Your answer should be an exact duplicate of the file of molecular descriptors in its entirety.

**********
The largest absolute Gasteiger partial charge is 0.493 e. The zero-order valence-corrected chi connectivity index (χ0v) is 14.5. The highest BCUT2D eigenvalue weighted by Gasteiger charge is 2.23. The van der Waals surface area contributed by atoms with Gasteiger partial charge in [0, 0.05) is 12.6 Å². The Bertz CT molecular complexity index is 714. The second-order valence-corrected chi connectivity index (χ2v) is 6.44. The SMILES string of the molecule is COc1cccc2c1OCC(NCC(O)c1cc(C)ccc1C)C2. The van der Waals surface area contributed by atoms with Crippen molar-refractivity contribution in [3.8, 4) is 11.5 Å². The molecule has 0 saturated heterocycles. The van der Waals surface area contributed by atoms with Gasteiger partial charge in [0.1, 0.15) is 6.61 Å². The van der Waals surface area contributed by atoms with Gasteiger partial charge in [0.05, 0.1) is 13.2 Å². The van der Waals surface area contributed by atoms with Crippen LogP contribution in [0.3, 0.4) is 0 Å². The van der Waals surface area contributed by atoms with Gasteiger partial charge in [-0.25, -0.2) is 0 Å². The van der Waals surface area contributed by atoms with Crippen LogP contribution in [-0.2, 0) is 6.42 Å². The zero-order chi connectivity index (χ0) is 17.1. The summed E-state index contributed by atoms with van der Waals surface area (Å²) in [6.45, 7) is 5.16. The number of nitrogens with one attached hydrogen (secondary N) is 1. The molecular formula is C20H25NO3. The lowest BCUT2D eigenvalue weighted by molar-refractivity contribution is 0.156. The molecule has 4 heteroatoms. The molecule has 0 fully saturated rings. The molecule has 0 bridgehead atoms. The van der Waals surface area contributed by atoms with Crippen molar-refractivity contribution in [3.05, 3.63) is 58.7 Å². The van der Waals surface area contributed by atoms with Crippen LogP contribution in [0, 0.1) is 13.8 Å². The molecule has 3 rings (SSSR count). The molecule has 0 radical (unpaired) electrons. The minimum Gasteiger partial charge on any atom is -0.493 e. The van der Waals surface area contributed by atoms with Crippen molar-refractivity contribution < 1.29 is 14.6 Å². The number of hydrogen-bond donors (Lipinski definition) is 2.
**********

The largest absolute Gasteiger partial charge is 0.493 e. The zero-order valence-corrected chi connectivity index (χ0v) is 14.5. The highest BCUT2D eigenvalue weighted by Gasteiger charge is 2.23. The van der Waals surface area contributed by atoms with Gasteiger partial charge in [0, 0.05) is 12.6 Å². The Bertz CT molecular complexity index is 714. The second-order valence-corrected chi connectivity index (χ2v) is 6.44. The SMILES string of the molecule is COc1cccc2c1OCC(NCC(O)c1cc(C)ccc1C)C2. The van der Waals surface area contributed by atoms with Crippen molar-refractivity contribution in [3.8, 4) is 11.5 Å². The molecule has 0 saturated heterocycles. The van der Waals surface area contributed by atoms with Gasteiger partial charge in [0.1, 0.15) is 6.61 Å². The van der Waals surface area contributed by atoms with Gasteiger partial charge in [0.05, 0.1) is 13.2 Å². The van der Waals surface area contributed by atoms with Crippen LogP contribution in [0.3, 0.4) is 0 Å². The van der Waals surface area contributed by atoms with Gasteiger partial charge in [-0.25, -0.2) is 0 Å². The van der Waals surface area contributed by atoms with Crippen LogP contribution in [-0.2, 0) is 6.42 Å². The zero-order chi connectivity index (χ0) is 17.1. The summed E-state index contributed by atoms with van der Waals surface area (Å²) in [6.45, 7) is 5.16. The number of nitrogens with one attached hydrogen (secondary N) is 1. The molecular formula is C20H25NO3. The lowest BCUT2D eigenvalue weighted by molar-refractivity contribution is 0.156. The molecule has 4 heteroatoms. The molecule has 0 fully saturated rings. The molecule has 0 bridgehead atoms. The van der Waals surface area contributed by atoms with Crippen molar-refractivity contribution in [3.05, 3.63) is 58.7 Å². The van der Waals surface area contributed by atoms with Crippen LogP contribution in [0, 0.1) is 13.8 Å². The molecule has 3 rings (SSSR count). The molecule has 0 radical (unpaired) electrons. The minimum Gasteiger partial charge on any atom is -0.493 e. The van der Waals surface area contributed by atoms with Crippen molar-refractivity contribution < 1.29 is 14.6 Å². The number of hydrogen-bond donors (Lipinski definition) is 2.